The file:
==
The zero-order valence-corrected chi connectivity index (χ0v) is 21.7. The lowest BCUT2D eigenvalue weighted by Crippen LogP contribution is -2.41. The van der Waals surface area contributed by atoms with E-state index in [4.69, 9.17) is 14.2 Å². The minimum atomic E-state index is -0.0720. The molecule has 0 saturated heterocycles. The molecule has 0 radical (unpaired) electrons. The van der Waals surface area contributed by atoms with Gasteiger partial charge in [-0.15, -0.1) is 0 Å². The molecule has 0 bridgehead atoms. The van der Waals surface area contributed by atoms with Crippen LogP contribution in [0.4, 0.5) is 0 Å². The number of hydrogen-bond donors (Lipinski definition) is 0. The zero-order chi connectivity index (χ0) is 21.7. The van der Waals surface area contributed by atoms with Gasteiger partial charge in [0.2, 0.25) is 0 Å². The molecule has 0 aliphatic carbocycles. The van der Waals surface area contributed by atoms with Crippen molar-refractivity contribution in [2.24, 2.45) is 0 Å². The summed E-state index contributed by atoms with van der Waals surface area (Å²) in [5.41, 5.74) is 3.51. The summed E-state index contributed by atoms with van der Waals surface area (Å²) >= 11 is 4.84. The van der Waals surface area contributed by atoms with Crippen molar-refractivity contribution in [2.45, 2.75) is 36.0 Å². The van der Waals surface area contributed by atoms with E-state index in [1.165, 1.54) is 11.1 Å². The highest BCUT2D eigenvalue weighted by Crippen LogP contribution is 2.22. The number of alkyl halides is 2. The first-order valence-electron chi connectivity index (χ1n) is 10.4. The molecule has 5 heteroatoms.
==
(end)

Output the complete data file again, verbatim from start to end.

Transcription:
The zero-order valence-corrected chi connectivity index (χ0v) is 21.7. The lowest BCUT2D eigenvalue weighted by Crippen LogP contribution is -2.41. The van der Waals surface area contributed by atoms with E-state index in [4.69, 9.17) is 14.2 Å². The minimum atomic E-state index is -0.0720. The molecule has 0 saturated heterocycles. The molecule has 0 radical (unpaired) electrons. The van der Waals surface area contributed by atoms with Gasteiger partial charge in [-0.15, -0.1) is 0 Å². The molecule has 0 bridgehead atoms. The van der Waals surface area contributed by atoms with Crippen LogP contribution in [0.4, 0.5) is 0 Å². The number of hydrogen-bond donors (Lipinski definition) is 0. The zero-order chi connectivity index (χ0) is 21.7. The van der Waals surface area contributed by atoms with Gasteiger partial charge in [0.2, 0.25) is 0 Å². The molecule has 0 aliphatic carbocycles. The van der Waals surface area contributed by atoms with Crippen molar-refractivity contribution in [2.24, 2.45) is 0 Å². The summed E-state index contributed by atoms with van der Waals surface area (Å²) in [5.41, 5.74) is 3.51. The summed E-state index contributed by atoms with van der Waals surface area (Å²) >= 11 is 4.84. The van der Waals surface area contributed by atoms with Crippen molar-refractivity contribution in [2.45, 2.75) is 36.0 Å². The van der Waals surface area contributed by atoms with E-state index in [1.165, 1.54) is 11.1 Å². The highest BCUT2D eigenvalue weighted by Crippen LogP contribution is 2.22. The number of alkyl halides is 2. The first-order valence-electron chi connectivity index (χ1n) is 10.4. The molecule has 5 heteroatoms.